Content » Vol 82, Issue 4

Clinical Report

Benign Degos' Disease Developing During Pregnancy and Followed for 10 Years

Thomas Bogenrieder , Marion Kuske , Michael Landthaler , Wilhelm Stolz
DOI: 10.1080/000155502320323261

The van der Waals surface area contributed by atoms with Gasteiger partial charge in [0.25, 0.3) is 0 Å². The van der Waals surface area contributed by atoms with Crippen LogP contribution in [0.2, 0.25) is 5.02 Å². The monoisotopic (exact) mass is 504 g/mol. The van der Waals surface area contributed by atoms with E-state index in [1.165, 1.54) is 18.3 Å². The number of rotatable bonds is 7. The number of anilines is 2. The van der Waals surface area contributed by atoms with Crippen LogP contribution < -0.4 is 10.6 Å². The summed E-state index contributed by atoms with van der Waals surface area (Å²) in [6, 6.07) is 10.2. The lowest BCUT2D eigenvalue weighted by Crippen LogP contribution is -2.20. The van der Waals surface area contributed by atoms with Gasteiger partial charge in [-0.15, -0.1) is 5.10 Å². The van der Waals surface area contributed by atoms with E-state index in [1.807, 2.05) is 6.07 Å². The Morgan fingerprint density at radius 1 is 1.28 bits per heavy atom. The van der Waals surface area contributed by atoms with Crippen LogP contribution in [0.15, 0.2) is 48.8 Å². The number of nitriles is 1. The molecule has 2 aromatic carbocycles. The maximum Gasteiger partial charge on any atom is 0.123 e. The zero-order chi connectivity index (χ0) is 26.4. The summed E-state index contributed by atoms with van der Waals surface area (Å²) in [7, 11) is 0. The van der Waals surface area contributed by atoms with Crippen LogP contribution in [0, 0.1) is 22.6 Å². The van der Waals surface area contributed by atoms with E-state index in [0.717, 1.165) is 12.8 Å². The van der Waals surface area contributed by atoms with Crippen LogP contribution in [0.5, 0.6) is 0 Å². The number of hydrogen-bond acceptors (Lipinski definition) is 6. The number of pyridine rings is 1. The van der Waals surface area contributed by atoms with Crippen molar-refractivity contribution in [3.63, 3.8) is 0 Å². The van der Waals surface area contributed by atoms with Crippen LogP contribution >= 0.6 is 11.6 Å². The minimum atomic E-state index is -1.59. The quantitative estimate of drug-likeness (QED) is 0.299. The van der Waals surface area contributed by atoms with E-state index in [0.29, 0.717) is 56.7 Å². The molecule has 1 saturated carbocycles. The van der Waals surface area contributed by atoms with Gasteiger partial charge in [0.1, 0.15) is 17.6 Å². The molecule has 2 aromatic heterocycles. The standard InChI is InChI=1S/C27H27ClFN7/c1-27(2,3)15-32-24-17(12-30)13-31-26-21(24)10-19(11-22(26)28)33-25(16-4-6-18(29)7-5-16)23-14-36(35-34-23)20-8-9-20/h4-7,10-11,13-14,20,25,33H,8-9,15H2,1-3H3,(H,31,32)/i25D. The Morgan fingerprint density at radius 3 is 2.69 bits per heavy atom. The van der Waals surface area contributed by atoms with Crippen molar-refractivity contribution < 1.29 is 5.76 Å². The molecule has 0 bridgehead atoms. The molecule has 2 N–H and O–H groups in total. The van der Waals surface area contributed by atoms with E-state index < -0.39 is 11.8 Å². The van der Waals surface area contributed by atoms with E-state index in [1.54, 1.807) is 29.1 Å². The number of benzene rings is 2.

Degos' disease, or malignant atrophic papulosis, is a rare and often fatal multisystem vasculopathy of unknown etiology. The cutaneous manifestations comprise erythematous papules, which heal to leave scars with a pathognomonic central porcelain-white atrophic area and a peripheral telangiectatic rim. Involvement of the gastrointestinal tract is observed in 50% of cases, with intestinal perforation being the most common cause of death. Other organ systems can also be affected; 20% of cases involve the central nervous system. Systemic manifestations usually develop from weeks to years after onset of skin lesions or, in rare instances, may precede skin lesions. In the patient with Degos' disease reported in this article, the characteristic skin lesions developed during pregnancy, a precipitating event not previously reported. She has survived an unusually long time (10 years) without visceral or neurological involvement, despite florid cutaneous lesions. Moreover, we could detect the presence of antiphospholipid antibodies, the significance of which are currently unclear. These observations therefore confirm that there may be a strictly cutaneous form of Degos' disease with a favourable prognosis.


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